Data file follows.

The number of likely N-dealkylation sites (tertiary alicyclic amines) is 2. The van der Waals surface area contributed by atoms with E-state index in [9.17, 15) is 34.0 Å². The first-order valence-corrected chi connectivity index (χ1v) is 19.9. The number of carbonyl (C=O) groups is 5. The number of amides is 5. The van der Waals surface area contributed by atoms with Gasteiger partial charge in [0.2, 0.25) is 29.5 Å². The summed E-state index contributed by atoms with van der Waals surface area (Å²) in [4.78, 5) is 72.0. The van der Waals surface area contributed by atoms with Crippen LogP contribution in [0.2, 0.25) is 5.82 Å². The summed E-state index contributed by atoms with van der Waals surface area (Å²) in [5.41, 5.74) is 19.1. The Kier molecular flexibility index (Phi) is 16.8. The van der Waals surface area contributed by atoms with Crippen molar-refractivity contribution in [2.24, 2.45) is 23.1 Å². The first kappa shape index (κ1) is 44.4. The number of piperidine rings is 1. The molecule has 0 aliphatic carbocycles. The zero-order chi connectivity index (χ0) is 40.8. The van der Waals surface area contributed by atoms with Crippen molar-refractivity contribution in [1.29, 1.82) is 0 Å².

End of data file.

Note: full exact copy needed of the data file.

The number of likely N-dealkylation sites (tertiary alicyclic amines) is 2. The van der Waals surface area contributed by atoms with E-state index in [9.17, 15) is 34.0 Å². The first-order valence-corrected chi connectivity index (χ1v) is 19.9. The number of carbonyl (C=O) groups is 5. The number of amides is 5. The van der Waals surface area contributed by atoms with Gasteiger partial charge in [0.2, 0.25) is 29.5 Å². The summed E-state index contributed by atoms with van der Waals surface area (Å²) in [4.78, 5) is 72.0. The van der Waals surface area contributed by atoms with Crippen LogP contribution in [0.2, 0.25) is 5.82 Å². The summed E-state index contributed by atoms with van der Waals surface area (Å²) in [5.41, 5.74) is 19.1. The Kier molecular flexibility index (Phi) is 16.8. The van der Waals surface area contributed by atoms with Crippen molar-refractivity contribution in [2.24, 2.45) is 23.1 Å². The first kappa shape index (κ1) is 44.4. The number of piperidine rings is 1. The molecule has 0 aliphatic carbocycles. The zero-order chi connectivity index (χ0) is 40.8. The van der Waals surface area contributed by atoms with Crippen molar-refractivity contribution in [1.29, 1.82) is 0 Å².